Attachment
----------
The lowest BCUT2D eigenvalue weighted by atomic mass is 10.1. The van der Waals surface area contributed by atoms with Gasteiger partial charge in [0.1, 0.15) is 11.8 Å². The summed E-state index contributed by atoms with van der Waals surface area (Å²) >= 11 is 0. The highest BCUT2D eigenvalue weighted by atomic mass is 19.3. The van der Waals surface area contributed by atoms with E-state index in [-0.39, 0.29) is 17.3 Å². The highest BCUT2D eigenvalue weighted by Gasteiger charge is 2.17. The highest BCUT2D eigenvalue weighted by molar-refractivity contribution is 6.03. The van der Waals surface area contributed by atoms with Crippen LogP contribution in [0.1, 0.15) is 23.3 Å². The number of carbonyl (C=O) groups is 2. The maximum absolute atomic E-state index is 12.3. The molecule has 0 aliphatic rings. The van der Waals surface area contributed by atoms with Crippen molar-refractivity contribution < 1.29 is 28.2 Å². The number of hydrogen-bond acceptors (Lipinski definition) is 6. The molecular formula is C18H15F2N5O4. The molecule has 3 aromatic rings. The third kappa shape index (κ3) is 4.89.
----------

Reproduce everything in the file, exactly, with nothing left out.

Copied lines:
The lowest BCUT2D eigenvalue weighted by atomic mass is 10.1. The van der Waals surface area contributed by atoms with Gasteiger partial charge in [0.1, 0.15) is 11.8 Å². The summed E-state index contributed by atoms with van der Waals surface area (Å²) >= 11 is 0. The highest BCUT2D eigenvalue weighted by atomic mass is 19.3. The van der Waals surface area contributed by atoms with E-state index in [-0.39, 0.29) is 17.3 Å². The highest BCUT2D eigenvalue weighted by Gasteiger charge is 2.17. The highest BCUT2D eigenvalue weighted by molar-refractivity contribution is 6.03. The van der Waals surface area contributed by atoms with Crippen LogP contribution in [0.1, 0.15) is 23.3 Å². The number of carbonyl (C=O) groups is 2. The maximum absolute atomic E-state index is 12.3. The molecule has 0 aliphatic rings. The van der Waals surface area contributed by atoms with Crippen molar-refractivity contribution < 1.29 is 28.2 Å². The number of hydrogen-bond acceptors (Lipinski definition) is 6. The molecular formula is C18H15F2N5O4. The molecule has 3 aromatic rings. The third kappa shape index (κ3) is 4.89.